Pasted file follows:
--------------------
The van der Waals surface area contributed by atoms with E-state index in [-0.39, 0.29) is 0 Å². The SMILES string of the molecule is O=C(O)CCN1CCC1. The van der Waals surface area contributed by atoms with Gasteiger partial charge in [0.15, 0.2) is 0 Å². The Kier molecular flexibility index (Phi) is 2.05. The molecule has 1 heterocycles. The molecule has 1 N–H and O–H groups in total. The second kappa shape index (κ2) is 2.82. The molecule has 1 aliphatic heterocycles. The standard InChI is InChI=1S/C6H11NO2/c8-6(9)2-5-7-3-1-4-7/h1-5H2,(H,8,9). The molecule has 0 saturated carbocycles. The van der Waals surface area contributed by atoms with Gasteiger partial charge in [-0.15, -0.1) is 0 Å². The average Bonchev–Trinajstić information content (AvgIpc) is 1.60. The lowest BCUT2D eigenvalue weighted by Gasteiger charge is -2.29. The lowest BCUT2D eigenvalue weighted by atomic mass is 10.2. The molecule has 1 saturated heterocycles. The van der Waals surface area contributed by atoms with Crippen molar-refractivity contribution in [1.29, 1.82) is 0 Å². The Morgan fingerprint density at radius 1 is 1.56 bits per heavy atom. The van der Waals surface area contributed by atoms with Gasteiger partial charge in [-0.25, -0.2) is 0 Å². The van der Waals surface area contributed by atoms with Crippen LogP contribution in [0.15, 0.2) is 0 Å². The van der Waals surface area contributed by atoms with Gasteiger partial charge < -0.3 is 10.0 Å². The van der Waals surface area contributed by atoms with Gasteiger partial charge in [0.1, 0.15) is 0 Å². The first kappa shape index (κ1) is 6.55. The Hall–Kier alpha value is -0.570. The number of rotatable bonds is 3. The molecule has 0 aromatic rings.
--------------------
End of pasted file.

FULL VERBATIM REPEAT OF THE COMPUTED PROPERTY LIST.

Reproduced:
The van der Waals surface area contributed by atoms with E-state index in [-0.39, 0.29) is 0 Å². The SMILES string of the molecule is O=C(O)CCN1CCC1. The van der Waals surface area contributed by atoms with Gasteiger partial charge in [0.15, 0.2) is 0 Å². The Kier molecular flexibility index (Phi) is 2.05. The molecule has 1 heterocycles. The molecule has 1 N–H and O–H groups in total. The second kappa shape index (κ2) is 2.82. The molecule has 1 aliphatic heterocycles. The standard InChI is InChI=1S/C6H11NO2/c8-6(9)2-5-7-3-1-4-7/h1-5H2,(H,8,9). The molecule has 0 saturated carbocycles. The van der Waals surface area contributed by atoms with Gasteiger partial charge in [-0.15, -0.1) is 0 Å². The average Bonchev–Trinajstić information content (AvgIpc) is 1.60. The lowest BCUT2D eigenvalue weighted by Gasteiger charge is -2.29. The lowest BCUT2D eigenvalue weighted by atomic mass is 10.2. The molecule has 1 saturated heterocycles. The van der Waals surface area contributed by atoms with Crippen molar-refractivity contribution in [1.29, 1.82) is 0 Å². The Morgan fingerprint density at radius 1 is 1.56 bits per heavy atom. The van der Waals surface area contributed by atoms with Gasteiger partial charge in [-0.25, -0.2) is 0 Å². The van der Waals surface area contributed by atoms with Crippen LogP contribution in [0.15, 0.2) is 0 Å². The van der Waals surface area contributed by atoms with Gasteiger partial charge < -0.3 is 10.0 Å². The van der Waals surface area contributed by atoms with Gasteiger partial charge in [0.1, 0.15) is 0 Å². The first kappa shape index (κ1) is 6.55. The Hall–Kier alpha value is -0.570. The number of rotatable bonds is 3. The molecule has 0 aromatic rings.